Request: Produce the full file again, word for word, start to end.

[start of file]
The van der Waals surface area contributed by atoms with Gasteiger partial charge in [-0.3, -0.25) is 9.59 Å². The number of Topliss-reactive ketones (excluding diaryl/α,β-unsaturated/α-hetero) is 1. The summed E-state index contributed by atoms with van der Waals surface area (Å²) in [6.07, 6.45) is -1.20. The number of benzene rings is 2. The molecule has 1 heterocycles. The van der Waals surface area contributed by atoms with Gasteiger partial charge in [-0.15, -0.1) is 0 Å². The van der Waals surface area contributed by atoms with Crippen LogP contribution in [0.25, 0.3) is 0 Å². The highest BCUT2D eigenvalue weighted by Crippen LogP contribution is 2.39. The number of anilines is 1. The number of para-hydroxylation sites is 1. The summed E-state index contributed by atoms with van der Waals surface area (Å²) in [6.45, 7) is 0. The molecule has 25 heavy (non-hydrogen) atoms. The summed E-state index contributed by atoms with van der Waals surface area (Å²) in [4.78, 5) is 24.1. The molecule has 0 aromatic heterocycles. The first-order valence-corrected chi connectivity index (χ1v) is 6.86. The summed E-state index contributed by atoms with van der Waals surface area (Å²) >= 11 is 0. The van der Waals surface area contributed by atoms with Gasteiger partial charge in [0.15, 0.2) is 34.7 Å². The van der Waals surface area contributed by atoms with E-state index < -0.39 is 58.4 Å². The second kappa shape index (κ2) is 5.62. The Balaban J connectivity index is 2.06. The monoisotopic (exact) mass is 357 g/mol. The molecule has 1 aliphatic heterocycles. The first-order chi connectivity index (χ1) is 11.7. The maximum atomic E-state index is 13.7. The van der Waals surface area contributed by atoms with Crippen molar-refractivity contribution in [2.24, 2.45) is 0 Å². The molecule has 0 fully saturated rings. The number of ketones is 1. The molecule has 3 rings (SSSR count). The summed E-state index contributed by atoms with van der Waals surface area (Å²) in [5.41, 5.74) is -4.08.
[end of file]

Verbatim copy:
The van der Waals surface area contributed by atoms with Gasteiger partial charge in [-0.3, -0.25) is 9.59 Å². The number of Topliss-reactive ketones (excluding diaryl/α,β-unsaturated/α-hetero) is 1. The summed E-state index contributed by atoms with van der Waals surface area (Å²) in [6.07, 6.45) is -1.20. The number of benzene rings is 2. The molecule has 1 heterocycles. The van der Waals surface area contributed by atoms with Gasteiger partial charge in [-0.15, -0.1) is 0 Å². The van der Waals surface area contributed by atoms with Crippen LogP contribution in [0.25, 0.3) is 0 Å². The highest BCUT2D eigenvalue weighted by Crippen LogP contribution is 2.39. The number of anilines is 1. The number of para-hydroxylation sites is 1. The summed E-state index contributed by atoms with van der Waals surface area (Å²) in [6.45, 7) is 0. The molecule has 25 heavy (non-hydrogen) atoms. The summed E-state index contributed by atoms with van der Waals surface area (Å²) in [4.78, 5) is 24.1. The molecule has 0 aromatic heterocycles. The first-order valence-corrected chi connectivity index (χ1v) is 6.86. The summed E-state index contributed by atoms with van der Waals surface area (Å²) >= 11 is 0. The van der Waals surface area contributed by atoms with Gasteiger partial charge in [0.15, 0.2) is 34.7 Å². The van der Waals surface area contributed by atoms with E-state index < -0.39 is 58.4 Å². The second kappa shape index (κ2) is 5.62. The Balaban J connectivity index is 2.06. The monoisotopic (exact) mass is 357 g/mol. The molecule has 1 aliphatic heterocycles. The first-order chi connectivity index (χ1) is 11.7. The maximum atomic E-state index is 13.7. The van der Waals surface area contributed by atoms with Crippen molar-refractivity contribution in [2.24, 2.45) is 0 Å². The molecule has 0 fully saturated rings. The number of ketones is 1. The molecule has 3 rings (SSSR count). The summed E-state index contributed by atoms with van der Waals surface area (Å²) in [5.41, 5.74) is -4.08.